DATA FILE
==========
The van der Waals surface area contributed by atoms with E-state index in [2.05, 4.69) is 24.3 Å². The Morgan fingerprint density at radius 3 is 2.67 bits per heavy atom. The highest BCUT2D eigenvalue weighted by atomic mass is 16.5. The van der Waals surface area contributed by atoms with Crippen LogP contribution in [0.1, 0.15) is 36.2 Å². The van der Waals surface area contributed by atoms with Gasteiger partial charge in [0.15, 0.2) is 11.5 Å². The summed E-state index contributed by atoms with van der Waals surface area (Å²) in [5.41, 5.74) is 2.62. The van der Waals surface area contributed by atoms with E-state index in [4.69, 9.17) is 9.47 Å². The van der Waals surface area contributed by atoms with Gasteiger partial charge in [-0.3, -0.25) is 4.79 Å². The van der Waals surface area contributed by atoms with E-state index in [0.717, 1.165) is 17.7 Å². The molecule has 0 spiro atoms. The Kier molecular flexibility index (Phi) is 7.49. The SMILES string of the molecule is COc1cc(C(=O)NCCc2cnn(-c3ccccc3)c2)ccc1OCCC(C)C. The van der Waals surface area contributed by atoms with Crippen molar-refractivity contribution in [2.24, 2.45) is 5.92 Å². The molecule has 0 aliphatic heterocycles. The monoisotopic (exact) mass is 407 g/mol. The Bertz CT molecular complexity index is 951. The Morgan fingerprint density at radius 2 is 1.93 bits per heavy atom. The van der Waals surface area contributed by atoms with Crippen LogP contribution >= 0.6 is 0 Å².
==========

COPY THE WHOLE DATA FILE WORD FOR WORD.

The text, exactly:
The van der Waals surface area contributed by atoms with E-state index in [2.05, 4.69) is 24.3 Å². The Morgan fingerprint density at radius 3 is 2.67 bits per heavy atom. The highest BCUT2D eigenvalue weighted by atomic mass is 16.5. The van der Waals surface area contributed by atoms with Crippen LogP contribution in [0.1, 0.15) is 36.2 Å². The van der Waals surface area contributed by atoms with Gasteiger partial charge in [0.15, 0.2) is 11.5 Å². The summed E-state index contributed by atoms with van der Waals surface area (Å²) in [5.41, 5.74) is 2.62. The van der Waals surface area contributed by atoms with E-state index in [4.69, 9.17) is 9.47 Å². The van der Waals surface area contributed by atoms with Gasteiger partial charge in [-0.3, -0.25) is 4.79 Å². The van der Waals surface area contributed by atoms with E-state index in [0.717, 1.165) is 17.7 Å². The molecule has 0 spiro atoms. The Kier molecular flexibility index (Phi) is 7.49. The SMILES string of the molecule is COc1cc(C(=O)NCCc2cnn(-c3ccccc3)c2)ccc1OCCC(C)C. The van der Waals surface area contributed by atoms with Crippen molar-refractivity contribution in [2.24, 2.45) is 5.92 Å². The molecule has 0 aliphatic heterocycles. The monoisotopic (exact) mass is 407 g/mol. The Bertz CT molecular complexity index is 951. The Morgan fingerprint density at radius 2 is 1.93 bits per heavy atom. The van der Waals surface area contributed by atoms with Crippen LogP contribution >= 0.6 is 0 Å².